Use a “spray cap” to reduce hydrant output to a safe 25 gallons per minute while still relieving the heat. To obtain a spray cap, adults over the age of 18 with proper identification may go to their local fire station.
energy saving tips
During times of high electricity use, such as on hot, humid days, it’s important to conserve energy as much as possible to avoid blackouts and other power interruptions. While reducing electricity usage may seem inconvenient, your cooperation will help ensure that utility providers can provide uninterrupted electrical service to you and your neighbors, especially those who use electric medical equipment or face heat-related People at risk of disease and death:
– Set the air conditioner temperature to 78 degrees Fahrenheit or “low”.
– Reduce heat and humidity in your home by running appliances such as ovens, washers, dryers, and dishwashers early in the morning or late at night when outside temperatures are cooler.
– When the air conditioner is running, close the door to keep cool air in and hot air out.
– Keep shutters, blinds and curtains closed. About 40% of excess heat comes from windows.
– Turn off the air conditioner, lights, and other appliances when you are not home, and use a timer or smart technology to turn the air conditioner on about half an hour before arriving home. Keep air conditioner filters clean.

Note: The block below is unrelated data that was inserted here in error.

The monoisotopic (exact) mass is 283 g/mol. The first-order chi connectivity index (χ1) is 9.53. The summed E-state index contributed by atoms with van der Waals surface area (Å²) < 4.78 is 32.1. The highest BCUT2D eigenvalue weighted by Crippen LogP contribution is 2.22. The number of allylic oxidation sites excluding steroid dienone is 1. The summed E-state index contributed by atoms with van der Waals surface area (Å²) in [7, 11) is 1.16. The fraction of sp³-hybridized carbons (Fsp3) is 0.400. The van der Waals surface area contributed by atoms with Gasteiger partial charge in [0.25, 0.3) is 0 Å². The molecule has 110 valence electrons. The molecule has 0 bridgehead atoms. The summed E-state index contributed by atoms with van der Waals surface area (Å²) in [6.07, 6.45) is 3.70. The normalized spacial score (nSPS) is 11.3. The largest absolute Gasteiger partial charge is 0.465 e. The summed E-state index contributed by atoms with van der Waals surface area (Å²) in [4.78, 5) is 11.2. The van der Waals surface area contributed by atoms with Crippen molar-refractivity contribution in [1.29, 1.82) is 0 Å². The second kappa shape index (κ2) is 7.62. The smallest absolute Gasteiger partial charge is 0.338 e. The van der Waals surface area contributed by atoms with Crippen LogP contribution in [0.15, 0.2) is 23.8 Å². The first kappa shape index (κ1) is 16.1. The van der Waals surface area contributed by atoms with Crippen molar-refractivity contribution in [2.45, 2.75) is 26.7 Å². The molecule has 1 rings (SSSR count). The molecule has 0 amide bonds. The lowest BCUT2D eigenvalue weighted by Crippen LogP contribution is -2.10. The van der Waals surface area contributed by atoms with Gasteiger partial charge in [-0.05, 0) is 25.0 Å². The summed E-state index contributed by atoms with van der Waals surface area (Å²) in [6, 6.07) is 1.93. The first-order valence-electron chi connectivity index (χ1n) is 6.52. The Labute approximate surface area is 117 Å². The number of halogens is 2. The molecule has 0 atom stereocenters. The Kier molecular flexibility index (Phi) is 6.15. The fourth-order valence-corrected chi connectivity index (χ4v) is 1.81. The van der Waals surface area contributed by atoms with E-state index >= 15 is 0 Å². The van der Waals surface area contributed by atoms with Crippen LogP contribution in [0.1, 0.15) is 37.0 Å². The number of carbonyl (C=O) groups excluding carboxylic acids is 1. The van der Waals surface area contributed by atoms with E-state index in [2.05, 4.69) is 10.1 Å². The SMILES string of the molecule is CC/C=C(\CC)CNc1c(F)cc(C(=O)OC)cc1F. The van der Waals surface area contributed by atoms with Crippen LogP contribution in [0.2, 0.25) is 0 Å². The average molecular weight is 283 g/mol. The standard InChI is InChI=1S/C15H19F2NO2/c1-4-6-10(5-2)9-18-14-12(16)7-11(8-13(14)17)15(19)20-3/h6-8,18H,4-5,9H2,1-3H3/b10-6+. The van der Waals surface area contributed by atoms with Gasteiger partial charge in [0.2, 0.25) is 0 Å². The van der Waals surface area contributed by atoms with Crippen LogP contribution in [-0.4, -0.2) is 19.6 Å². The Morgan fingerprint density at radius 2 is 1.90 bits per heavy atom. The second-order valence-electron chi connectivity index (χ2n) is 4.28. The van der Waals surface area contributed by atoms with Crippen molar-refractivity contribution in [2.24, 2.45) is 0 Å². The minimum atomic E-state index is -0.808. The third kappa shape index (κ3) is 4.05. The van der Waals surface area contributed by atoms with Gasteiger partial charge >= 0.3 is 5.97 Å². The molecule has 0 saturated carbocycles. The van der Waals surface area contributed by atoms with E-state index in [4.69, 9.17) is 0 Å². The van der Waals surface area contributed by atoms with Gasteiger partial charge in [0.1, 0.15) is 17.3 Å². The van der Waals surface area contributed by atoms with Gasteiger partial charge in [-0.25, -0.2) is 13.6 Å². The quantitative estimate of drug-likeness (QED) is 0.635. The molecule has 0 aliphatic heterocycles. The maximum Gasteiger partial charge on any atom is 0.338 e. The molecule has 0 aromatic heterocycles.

– If you run a business, keep the door closed when the air conditioner is running.
– Tell your utility provider if you or someone you know relies on medical equipment that requires electricity.
For more information, visit nyc.gov/beattheheat. We also encourage New Yorkers to stay informed by signing up for Notify NYC, the City’s free emergency communications program, by visiting NYC.gov/NotifyNYC, by calling 311 (212-639-9675 for video relay service, or TTY: 212- 504-4115), follow @NotifyNYC on Twitter, or get the free Notify NYC mobile app for your Apple or Android device.
(Information via NYC press release)